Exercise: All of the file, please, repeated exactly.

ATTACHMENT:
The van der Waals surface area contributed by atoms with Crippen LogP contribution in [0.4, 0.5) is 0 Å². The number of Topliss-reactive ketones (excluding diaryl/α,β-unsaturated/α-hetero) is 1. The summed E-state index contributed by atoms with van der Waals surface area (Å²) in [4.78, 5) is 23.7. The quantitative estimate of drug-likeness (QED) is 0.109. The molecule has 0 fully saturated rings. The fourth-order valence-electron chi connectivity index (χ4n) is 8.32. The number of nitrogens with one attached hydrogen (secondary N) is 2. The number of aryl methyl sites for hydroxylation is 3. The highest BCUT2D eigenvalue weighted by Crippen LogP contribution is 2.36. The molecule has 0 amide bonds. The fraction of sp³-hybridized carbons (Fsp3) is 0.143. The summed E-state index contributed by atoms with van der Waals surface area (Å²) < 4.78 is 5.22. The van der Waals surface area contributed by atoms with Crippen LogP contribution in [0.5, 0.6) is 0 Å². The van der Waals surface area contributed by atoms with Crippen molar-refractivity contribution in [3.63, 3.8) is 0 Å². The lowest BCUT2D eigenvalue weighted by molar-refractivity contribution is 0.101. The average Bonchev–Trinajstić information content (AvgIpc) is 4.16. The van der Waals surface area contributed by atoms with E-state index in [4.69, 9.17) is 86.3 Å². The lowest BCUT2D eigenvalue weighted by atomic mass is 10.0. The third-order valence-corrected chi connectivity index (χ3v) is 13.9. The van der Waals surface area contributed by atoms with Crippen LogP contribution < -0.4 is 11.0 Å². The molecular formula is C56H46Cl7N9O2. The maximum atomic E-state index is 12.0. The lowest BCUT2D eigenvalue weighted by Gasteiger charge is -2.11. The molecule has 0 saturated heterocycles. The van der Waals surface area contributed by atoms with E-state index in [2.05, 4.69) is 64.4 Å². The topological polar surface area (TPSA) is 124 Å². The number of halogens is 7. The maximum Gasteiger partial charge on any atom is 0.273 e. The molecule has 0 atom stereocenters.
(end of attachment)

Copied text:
The van der Waals surface area contributed by atoms with Crippen LogP contribution in [0.4, 0.5) is 0 Å². The number of Topliss-reactive ketones (excluding diaryl/α,β-unsaturated/α-hetero) is 1. The summed E-state index contributed by atoms with van der Waals surface area (Å²) in [4.78, 5) is 23.7. The quantitative estimate of drug-likeness (QED) is 0.109. The molecule has 0 fully saturated rings. The fourth-order valence-electron chi connectivity index (χ4n) is 8.32. The number of nitrogens with one attached hydrogen (secondary N) is 2. The number of aryl methyl sites for hydroxylation is 3. The highest BCUT2D eigenvalue weighted by Crippen LogP contribution is 2.36. The molecule has 0 amide bonds. The fraction of sp³-hybridized carbons (Fsp3) is 0.143. The summed E-state index contributed by atoms with van der Waals surface area (Å²) < 4.78 is 5.22. The van der Waals surface area contributed by atoms with Crippen LogP contribution in [0.5, 0.6) is 0 Å². The van der Waals surface area contributed by atoms with Crippen molar-refractivity contribution in [3.63, 3.8) is 0 Å². The lowest BCUT2D eigenvalue weighted by molar-refractivity contribution is 0.101. The average Bonchev–Trinajstić information content (AvgIpc) is 4.16. The van der Waals surface area contributed by atoms with E-state index in [4.69, 9.17) is 86.3 Å². The lowest BCUT2D eigenvalue weighted by atomic mass is 10.0. The third-order valence-corrected chi connectivity index (χ3v) is 13.9. The van der Waals surface area contributed by atoms with Crippen LogP contribution < -0.4 is 11.0 Å². The molecular formula is C56H46Cl7N9O2. The maximum atomic E-state index is 12.0. The lowest BCUT2D eigenvalue weighted by Gasteiger charge is -2.11. The molecule has 0 saturated heterocycles. The van der Waals surface area contributed by atoms with E-state index in [2.05, 4.69) is 64.4 Å². The topological polar surface area (TPSA) is 124 Å². The number of halogens is 7. The maximum Gasteiger partial charge on any atom is 0.273 e. The molecule has 0 atom stereocenters.